Another sign of the rise of the grow-your-own-food movement arrived in my mailbox today: I got a seed catalog — for vegetables, in June.
The Territorial Seed winter catalog includes dozens of varieties of vegetables to grow in greenhouses, hoop-houses or other season-extending apparatus. As you might expect, the catalog leans toward cool-weather crops: beets, greens, peas, cabbage, and cauliflower as well as a few varieties of greenhouse tomatoes. It also includes books on growing your own food and canning and other food-preservation equipment.
“The winter garden is the key to year-round food security,” says Tom Johns, the company president in a letter in the catalog. I don’t remember ever getting a vegetable catalog at this time of year, though Johns’ letter says that the company has promoted winter gardening as part of its goal of “improving people’s self-sufficiency” for 30 year.
The catalog speaks to the public’s increasing anxiety about food cost and food safety. According to a Gallup/USA Today poll last year, 73 percent of Americans are concerned about rising food cost and an industry survey this year indicates that a similar percentage of people are worried about food safety. Admittedly, that survey came on the heels of the peanut butter recall — but the concern about food safety makes some sense. A generation ago, most people ate most meals at home, made from scratch — by someone who loved them. (Thanks for all that cooking, Mom!) Now people eat out more and eat more highly processed foods. The result is more opportunities for contamination from more sources.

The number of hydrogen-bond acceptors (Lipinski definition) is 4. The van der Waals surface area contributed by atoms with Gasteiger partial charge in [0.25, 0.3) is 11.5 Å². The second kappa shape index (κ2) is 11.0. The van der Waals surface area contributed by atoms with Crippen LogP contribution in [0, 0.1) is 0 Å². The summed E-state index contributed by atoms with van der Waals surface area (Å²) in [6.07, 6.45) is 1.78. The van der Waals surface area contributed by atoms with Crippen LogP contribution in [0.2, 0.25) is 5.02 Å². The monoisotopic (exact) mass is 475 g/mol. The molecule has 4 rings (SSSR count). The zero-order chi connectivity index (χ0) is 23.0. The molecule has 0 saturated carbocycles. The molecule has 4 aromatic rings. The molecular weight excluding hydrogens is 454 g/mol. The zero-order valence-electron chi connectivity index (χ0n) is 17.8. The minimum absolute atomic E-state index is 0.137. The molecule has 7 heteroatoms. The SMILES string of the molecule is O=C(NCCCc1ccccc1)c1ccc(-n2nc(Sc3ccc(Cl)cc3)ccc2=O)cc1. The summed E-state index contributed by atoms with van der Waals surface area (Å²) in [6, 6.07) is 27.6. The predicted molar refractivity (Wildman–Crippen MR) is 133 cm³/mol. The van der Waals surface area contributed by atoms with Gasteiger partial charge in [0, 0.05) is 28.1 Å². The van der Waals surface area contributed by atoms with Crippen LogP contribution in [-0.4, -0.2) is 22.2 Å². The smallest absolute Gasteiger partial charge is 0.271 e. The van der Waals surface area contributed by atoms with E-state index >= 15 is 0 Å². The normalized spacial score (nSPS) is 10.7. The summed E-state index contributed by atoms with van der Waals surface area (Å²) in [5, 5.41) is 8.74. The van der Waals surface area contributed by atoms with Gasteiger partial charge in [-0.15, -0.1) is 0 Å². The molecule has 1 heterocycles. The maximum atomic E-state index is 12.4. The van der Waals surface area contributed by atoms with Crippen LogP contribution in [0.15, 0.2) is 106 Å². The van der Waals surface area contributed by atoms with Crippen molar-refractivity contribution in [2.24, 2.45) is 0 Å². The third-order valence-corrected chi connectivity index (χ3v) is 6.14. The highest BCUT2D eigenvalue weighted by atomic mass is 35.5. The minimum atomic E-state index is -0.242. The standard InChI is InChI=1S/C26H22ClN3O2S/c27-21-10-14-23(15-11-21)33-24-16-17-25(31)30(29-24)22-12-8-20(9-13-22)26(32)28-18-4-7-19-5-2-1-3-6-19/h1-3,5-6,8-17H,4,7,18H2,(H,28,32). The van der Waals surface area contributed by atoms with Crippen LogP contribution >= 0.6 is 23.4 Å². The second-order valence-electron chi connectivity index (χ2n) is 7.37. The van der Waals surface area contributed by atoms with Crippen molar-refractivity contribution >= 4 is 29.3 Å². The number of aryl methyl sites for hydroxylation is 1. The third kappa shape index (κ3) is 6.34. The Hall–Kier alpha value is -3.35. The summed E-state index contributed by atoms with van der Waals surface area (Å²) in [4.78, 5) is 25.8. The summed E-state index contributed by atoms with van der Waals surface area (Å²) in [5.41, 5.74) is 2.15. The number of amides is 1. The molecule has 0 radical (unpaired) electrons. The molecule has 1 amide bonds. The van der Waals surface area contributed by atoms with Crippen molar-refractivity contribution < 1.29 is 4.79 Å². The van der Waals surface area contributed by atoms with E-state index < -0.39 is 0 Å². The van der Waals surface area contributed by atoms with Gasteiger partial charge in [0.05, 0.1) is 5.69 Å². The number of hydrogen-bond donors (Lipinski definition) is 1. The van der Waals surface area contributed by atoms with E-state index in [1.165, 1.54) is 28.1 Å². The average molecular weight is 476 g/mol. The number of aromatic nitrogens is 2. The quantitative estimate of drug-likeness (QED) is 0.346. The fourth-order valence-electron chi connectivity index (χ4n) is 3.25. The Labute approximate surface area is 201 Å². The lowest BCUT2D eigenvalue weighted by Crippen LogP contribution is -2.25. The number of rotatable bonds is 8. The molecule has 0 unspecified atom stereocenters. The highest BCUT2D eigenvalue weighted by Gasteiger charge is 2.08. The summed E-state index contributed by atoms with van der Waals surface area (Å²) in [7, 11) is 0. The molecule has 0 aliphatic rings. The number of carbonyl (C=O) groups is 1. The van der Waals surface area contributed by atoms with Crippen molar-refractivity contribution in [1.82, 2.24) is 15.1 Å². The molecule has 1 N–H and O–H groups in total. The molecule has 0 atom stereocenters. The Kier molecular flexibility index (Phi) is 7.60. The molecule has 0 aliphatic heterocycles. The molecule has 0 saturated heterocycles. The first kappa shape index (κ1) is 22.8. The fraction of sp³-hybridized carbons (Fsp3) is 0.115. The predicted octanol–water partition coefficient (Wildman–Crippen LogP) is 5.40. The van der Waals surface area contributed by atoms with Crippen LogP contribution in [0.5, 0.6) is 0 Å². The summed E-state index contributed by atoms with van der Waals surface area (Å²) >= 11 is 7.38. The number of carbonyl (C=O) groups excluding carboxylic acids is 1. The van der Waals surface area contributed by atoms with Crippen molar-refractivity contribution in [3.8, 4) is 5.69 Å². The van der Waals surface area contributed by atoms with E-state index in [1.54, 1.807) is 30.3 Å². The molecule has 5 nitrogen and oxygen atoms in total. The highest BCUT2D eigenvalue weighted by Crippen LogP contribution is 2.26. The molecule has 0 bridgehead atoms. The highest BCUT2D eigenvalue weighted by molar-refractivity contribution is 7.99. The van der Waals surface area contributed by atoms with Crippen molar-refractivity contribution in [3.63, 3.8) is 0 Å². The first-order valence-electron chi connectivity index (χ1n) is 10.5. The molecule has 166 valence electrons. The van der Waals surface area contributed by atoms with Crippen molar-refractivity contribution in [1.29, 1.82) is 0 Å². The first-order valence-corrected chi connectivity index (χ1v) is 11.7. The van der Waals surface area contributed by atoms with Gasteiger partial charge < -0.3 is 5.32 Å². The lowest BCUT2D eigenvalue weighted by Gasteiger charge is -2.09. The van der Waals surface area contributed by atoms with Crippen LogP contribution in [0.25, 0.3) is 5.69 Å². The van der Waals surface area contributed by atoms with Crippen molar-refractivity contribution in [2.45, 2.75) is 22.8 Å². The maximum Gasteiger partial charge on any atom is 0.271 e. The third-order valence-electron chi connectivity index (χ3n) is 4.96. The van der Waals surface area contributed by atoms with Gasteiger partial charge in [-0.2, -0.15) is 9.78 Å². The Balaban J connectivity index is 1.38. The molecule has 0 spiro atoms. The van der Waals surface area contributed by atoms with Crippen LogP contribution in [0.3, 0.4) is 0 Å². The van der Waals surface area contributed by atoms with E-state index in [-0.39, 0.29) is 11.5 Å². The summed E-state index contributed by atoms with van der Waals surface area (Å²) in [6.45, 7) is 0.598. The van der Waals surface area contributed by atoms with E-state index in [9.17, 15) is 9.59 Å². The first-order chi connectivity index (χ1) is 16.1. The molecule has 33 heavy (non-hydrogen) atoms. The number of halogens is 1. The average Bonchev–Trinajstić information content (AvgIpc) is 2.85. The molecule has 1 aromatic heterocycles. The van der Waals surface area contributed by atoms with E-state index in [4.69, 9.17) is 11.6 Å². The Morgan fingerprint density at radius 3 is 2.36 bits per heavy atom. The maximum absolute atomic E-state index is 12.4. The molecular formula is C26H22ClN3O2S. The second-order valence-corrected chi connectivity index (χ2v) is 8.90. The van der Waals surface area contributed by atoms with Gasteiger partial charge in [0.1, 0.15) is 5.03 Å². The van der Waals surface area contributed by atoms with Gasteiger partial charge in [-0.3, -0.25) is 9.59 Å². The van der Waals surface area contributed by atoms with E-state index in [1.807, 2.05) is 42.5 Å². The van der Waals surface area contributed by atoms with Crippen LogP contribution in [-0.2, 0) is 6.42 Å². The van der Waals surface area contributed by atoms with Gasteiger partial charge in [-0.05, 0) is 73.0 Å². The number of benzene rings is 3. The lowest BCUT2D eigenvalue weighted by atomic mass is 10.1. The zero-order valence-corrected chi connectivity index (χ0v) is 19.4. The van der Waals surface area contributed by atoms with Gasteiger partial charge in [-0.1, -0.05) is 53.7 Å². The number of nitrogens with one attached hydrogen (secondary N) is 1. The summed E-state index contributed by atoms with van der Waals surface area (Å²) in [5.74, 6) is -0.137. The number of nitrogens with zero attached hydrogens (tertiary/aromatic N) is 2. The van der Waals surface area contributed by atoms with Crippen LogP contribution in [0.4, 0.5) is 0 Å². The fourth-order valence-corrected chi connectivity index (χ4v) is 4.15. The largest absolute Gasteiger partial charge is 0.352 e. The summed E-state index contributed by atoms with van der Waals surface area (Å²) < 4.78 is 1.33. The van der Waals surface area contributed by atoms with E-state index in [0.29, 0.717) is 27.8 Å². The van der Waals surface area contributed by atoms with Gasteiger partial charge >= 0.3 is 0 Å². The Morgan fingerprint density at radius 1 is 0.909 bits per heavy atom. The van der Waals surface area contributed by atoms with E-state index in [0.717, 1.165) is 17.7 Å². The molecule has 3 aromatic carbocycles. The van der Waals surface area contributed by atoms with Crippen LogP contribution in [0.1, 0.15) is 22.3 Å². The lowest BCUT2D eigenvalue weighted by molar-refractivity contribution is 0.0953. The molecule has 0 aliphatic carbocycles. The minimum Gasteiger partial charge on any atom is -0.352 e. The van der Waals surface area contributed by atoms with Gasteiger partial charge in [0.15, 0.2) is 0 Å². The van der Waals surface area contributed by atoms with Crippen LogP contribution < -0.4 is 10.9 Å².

Can we garden our way to food safety and security? Like some of my fellow garden bloggers, I’m dubious that people are turning to gardening out of fear of the economy or food-borne illness. New gardeners typically spend more than they save. And the idea that “the big one” is coming and we’ll all be back to living off the land doesn’t strike me as a positive reason to take up gardening. While some gardeners can grow a significant part of their own food, that requires skills in food preservation as well as gardening — and it helps if you live in Zone 6 or higher.
But growing some vegetables — no matter where you live or how many you grow — will increase the nutrients you get from your food and it will remarkably increase your enjoyment of it. Nothing is as wonderful as tomato and green bean salad from the garden or a big batch of pesto you made. Just picked raspberries — wow! A melon from your patch — amazing. Gardening also helps you learn new skills, understand nature better, and it gets your eyes off of screens and gives your body some fresh air. Those are great reasons to garden — no matter what the time of year.